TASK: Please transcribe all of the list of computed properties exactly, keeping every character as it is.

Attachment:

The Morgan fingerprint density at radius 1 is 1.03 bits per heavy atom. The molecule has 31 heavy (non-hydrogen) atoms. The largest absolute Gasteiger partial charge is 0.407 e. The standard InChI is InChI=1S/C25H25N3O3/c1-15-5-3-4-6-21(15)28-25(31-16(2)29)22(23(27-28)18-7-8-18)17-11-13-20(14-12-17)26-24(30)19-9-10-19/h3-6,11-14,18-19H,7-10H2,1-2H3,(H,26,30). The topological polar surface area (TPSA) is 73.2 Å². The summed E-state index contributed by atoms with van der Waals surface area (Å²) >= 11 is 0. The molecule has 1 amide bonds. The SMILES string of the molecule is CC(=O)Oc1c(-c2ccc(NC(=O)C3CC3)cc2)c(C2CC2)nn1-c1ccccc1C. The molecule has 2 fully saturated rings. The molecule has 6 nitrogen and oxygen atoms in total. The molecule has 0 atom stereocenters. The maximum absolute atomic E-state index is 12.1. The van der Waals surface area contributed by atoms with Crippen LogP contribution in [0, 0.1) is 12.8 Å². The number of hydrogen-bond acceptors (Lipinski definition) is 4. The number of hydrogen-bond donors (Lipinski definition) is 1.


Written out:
The Morgan fingerprint density at radius 1 is 1.03 bits per heavy atom. The molecule has 31 heavy (non-hydrogen) atoms. The largest absolute Gasteiger partial charge is 0.407 e. The standard InChI is InChI=1S/C25H25N3O3/c1-15-5-3-4-6-21(15)28-25(31-16(2)29)22(23(27-28)18-7-8-18)17-11-13-20(14-12-17)26-24(30)19-9-10-19/h3-6,11-14,18-19H,7-10H2,1-2H3,(H,26,30). The topological polar surface area (TPSA) is 73.2 Å². The summed E-state index contributed by atoms with van der Waals surface area (Å²) >= 11 is 0. The molecule has 1 amide bonds. The SMILES string of the molecule is CC(=O)Oc1c(-c2ccc(NC(=O)C3CC3)cc2)c(C2CC2)nn1-c1ccccc1C. The molecule has 2 fully saturated rings. The molecule has 6 nitrogen and oxygen atoms in total. The molecule has 0 atom stereocenters. The maximum absolute atomic E-state index is 12.1. The van der Waals surface area contributed by atoms with Crippen LogP contribution in [0, 0.1) is 12.8 Å². The number of hydrogen-bond acceptors (Lipinski definition) is 4. The number of hydrogen-bond donors (Lipinski definition) is 1.